I know there are winds and other effects at very high altitudes but how high can storms with lightning and rain be?
Bottom line, let's say you are flying a craft with the ceiling of a U-2, can't you fly over any storm?
Aviation Stack Exchange is a question and answer site for aircraft pilots, mechanics, and enthusiasts. It only takes a minute to sign up.Sign up to join this community
Severe convection will have anvil tops at the tropopause and overshooting tops can penetrate much higher (severe thunderstorm warnings often use a value of 60,000 ft for threats to aircraft). How high the overshooting tops can get is a balance of the positive buoyancy during parcel ascent against the negative buoyancy once it gets into the warming stratospheric air.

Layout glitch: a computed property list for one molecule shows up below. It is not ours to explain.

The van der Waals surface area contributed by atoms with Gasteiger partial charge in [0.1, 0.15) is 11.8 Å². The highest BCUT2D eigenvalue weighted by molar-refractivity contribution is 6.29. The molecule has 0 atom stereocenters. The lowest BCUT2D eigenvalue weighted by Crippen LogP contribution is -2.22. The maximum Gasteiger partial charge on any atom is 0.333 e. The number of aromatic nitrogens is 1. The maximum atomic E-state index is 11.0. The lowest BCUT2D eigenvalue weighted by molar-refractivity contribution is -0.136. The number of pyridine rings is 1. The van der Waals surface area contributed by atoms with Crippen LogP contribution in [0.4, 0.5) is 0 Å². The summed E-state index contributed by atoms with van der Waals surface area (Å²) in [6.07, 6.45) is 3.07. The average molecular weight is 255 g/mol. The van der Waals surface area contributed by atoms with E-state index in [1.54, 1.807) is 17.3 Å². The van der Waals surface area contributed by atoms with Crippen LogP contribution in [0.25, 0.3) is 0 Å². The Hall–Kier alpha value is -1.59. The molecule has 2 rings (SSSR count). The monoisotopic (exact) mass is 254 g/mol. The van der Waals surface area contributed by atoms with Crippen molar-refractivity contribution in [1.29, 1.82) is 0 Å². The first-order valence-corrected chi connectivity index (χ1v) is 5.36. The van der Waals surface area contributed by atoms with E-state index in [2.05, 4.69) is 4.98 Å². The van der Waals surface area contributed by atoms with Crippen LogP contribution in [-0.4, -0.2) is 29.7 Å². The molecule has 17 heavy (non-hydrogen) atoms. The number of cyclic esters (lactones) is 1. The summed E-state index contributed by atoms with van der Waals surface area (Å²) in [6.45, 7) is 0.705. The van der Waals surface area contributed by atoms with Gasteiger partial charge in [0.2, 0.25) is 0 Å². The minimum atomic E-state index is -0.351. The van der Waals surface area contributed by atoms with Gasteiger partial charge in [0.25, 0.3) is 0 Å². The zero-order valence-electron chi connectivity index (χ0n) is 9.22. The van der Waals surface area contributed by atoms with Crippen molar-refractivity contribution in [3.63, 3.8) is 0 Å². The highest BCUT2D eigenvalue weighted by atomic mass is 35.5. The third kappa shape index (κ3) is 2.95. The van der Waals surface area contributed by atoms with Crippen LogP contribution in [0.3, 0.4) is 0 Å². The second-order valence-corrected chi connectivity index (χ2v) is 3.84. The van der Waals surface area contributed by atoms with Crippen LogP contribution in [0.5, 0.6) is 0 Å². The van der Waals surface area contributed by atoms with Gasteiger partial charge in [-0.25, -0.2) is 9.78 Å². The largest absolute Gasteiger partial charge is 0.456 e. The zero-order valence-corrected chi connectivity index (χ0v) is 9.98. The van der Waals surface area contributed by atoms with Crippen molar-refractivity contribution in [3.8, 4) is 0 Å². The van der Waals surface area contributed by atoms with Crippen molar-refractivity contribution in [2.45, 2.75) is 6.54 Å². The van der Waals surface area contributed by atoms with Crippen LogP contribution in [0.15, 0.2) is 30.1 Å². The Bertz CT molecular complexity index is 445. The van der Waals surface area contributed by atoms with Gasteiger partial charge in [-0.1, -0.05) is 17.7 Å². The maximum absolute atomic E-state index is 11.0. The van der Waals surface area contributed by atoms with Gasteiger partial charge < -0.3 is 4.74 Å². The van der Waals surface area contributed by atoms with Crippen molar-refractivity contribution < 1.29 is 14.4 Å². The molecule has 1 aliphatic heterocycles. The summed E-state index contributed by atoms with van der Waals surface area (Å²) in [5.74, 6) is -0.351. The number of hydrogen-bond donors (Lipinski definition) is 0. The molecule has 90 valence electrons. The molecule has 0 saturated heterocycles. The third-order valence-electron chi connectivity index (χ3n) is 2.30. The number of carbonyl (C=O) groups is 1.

A U2 could overfly these storms, but most aircraft are not designed for stratospheric flight (due to the temperature increasing with height in the stratosphere) and any commercial aircraft will be unable to go over these storms.
No. Sprites, also known as upper atmosphere lightning, occur from 31 to 56 miles AGL. (source: Wikipedia) So weather phenomena routinely exceed your U2's altitude by a lot!
Now are Sprites dangerous to flight? Unknown. I know of no case where an aircraft has been hit by a Sprite.